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Fairey Rotodyne

by David Gibbings

The History Press


S u m m a r y

Title and Author Fairey Rotodyne by David Gibbings
The History Press
ISBN: 978 0 7524 4916 6

Soft, glossy, laminated card, colour covers; 17cm x 25cm portrait format on 160 matt pages.  Includes over 80 black and white photographs and numerous drawings and diagrams

Price: GBP£16.99 net
Review Type: First Read

Many interesting photographs and a good number of technical illustrations - in reality, probably the only title available on the subject at the moment.

Disadvantages: Perhaps semi-gloss pages might have rendered the photographs a little better?
Recommendation: With modelling interest in the Rotodyne on the rise, or if rotary wings are your thing, then this book will certainly fit the bill.


Reviewed by Steve Naylor

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Worryingly (for me!), the Rotodyne first flew on 6 November 1957, just 6 months almost to the day, after I was born.  This sobering fact and realisation, is tempered by the nostalgic feelings I have for this and other aircraft, which went on to grace the pages of my childhood books.  The books may be gone, but the legacy of their vision and inspiration remain in the memory, so, 52 years later, will the facts spoil the memories, will nostalgia really turn out to be 'not what it used to be'?  Hopefully, this new book by David Gibbings will be able to tell us.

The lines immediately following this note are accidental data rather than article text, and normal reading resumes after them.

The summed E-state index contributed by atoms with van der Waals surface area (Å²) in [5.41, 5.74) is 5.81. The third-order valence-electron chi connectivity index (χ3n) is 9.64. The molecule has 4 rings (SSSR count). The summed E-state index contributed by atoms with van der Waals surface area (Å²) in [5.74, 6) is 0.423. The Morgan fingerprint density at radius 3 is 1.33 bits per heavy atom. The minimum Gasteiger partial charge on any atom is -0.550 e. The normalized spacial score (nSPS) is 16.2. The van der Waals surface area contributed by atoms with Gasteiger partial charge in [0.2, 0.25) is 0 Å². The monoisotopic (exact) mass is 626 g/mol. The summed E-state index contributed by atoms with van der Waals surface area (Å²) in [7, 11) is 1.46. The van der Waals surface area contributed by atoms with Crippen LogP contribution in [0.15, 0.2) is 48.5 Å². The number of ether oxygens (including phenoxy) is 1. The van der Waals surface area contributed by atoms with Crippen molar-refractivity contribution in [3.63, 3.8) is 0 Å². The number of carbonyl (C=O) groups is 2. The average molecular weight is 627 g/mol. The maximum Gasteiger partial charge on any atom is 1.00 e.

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Like the TSR.2, the Rotodyne promised much, but was cut down in its prime by the vagaries of both the UK aviation industry and in UK government policy in the the 1960's.  Author David Gibbings, a retired RAF engineer/navigator (awarded the Kelly Johnson Award for outstanding achievement in his field by the Society of Flight Test Engineers), is well placed to describe this aircraft's story.  He worked on the Rotodyne whilst with Fairey Aviation, going on to be a flight test engineer with Westlands, the company who eventually took Faireys and the project over.  Although printed in a sub-A4 format, there is a lot crammed into this new book's 160 pages.  Black and white throughout (barring the outside covers), whilst the text dominates, there are many interesting photographs of the prototype in flight, of the component parts, on the test rig or of the mock-up fuselage and cockpits.  There are also a good number of technical illustrations, not only of the prototype, but also of the proposed (and bigger) production machine.

After the Foreword, Definitions and Introduction pages, the book is laid out in 5 broad chapters plus 2 appendices, a list of references and an index.  'Before The Rotodyne' looks at the Rotodyne's antecedents, including the Brennan helicopter (1924), Victor Isacco's 'Helicogyre No.3' (Italy, 1926) and inevitably, Juan de la Cierva's 'Autogiros' (1920's and 1930's).  German influence came via Anton Flettner and Friedrich von Doblhoff, all of which led to Fairey's early work, evidenced in their Gyrodyne, Jet Gyrodyne aircraft and in their Ultralight Helicopter.